- Buy fewer highly-processed foods. If it came in a box, it’s highly-processed. Try fresh or even frozen foods. An added bonus: you’ll probably lose weight when you decrease meals-from-a-box.
- Learn one skill that makes you less dependent on mass production (sewing, cooking, carpentry.)
- Walk or just sit in a park or green area. Many parks sit empty most of the time. If they’re not used, they could disappear someday underneath a parking garage. On the other hand, if they’re heavily used, they become places of meeting and community life.
- Decrease drive-thru meals. (Really? “Drive-thru meals”?? It was a sketchy concept to begin with.)
- Trade 30 minutes that you would normally spend online, and read a book instead. This is another practice specifically recommended in the encyclical.[xvi]
- Get a library card if you don’t already have one. Break it in.
- Donate unnecessary items to the local St. Vincent Society or other worthy charity.
- Knock on the door of a neighbor and introduce yourself.
- When you’re outdoors, pick up one piece of trash and carry it away
- If you have anything in your daily life that exerts an addictive pull, spend one day without it (Starbuck’s, Facebook, wine.)
- Buy a week’s worth of produce at a local farmer’s market.
- Find a Mom-n-Pop restaurant or store in your area (not a chain!) and become a customer.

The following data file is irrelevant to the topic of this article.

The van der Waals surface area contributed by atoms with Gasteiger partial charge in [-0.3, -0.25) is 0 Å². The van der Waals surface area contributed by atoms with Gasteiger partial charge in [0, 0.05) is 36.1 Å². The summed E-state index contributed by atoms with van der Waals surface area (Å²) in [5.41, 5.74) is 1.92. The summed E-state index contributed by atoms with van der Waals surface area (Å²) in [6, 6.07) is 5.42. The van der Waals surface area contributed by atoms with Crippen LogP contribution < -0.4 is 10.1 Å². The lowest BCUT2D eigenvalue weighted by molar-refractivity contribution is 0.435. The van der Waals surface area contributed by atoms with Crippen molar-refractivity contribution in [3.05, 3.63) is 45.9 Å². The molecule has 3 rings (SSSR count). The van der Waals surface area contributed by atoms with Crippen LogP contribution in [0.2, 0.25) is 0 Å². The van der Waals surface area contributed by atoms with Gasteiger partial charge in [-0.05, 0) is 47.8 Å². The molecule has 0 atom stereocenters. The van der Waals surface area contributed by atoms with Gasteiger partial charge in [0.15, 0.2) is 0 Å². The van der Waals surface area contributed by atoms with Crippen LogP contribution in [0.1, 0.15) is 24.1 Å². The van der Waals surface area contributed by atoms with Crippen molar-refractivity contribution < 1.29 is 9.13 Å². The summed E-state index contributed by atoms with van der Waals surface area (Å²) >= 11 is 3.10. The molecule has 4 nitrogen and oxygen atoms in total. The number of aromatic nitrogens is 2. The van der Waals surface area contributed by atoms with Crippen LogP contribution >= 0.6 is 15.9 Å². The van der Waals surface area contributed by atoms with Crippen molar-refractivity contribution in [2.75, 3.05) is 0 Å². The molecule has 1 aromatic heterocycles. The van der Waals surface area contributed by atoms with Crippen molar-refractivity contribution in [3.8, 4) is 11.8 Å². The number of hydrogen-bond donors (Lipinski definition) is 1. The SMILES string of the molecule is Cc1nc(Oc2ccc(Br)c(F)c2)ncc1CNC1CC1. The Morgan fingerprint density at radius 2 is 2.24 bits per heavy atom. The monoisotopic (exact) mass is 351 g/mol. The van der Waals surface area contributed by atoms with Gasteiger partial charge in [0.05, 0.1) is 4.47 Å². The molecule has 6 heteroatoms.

- Pray for 20 minutes. It costs nothing.
- Invite someone to share a meal with you.
- Practice appreciation of the opposite sex.
- Keep the Sabbath holy. Make Sunday about relaxation and festivity.
- Receive the Eucharist with wonder and awe. Try to grasp that God comes to us as food.
Yeah, these suggestion are tiny. And laughably naïve. But if the entire economy of salvation operates one soul at a time, surely renewal of the environment can occur one small act at a time. As Pope Francis says:
“We must not think that these efforts are not going to change the world. They benefit society, often unbeknown to us, for they call forth a goodness which, albeit unseen, inevitably tends to spread. Furthermore, such actions can restore our sense of self-esteem; they can enable us to live more fully and to feel that life on earth is worthwhile.” [xvii]
Sheryl Collmer, MTS, lives and writes next door to an urban nature preserve. She is grateful that the City of Plano is one of those farsighted local communities which has set aside green space for its residents.
 Laudato Sí 117, 120, 123, 136
 LS 50
 LS 155
[vi] LS 164
[vii] LS 214
[viii] LS 175
[ix] LS 230
[x] LS 179
[xi] LS 219
[xii] LS 202
[xiii] LS 206
[xv] LS 227
[xvi] LS 47
[xvii] LS 212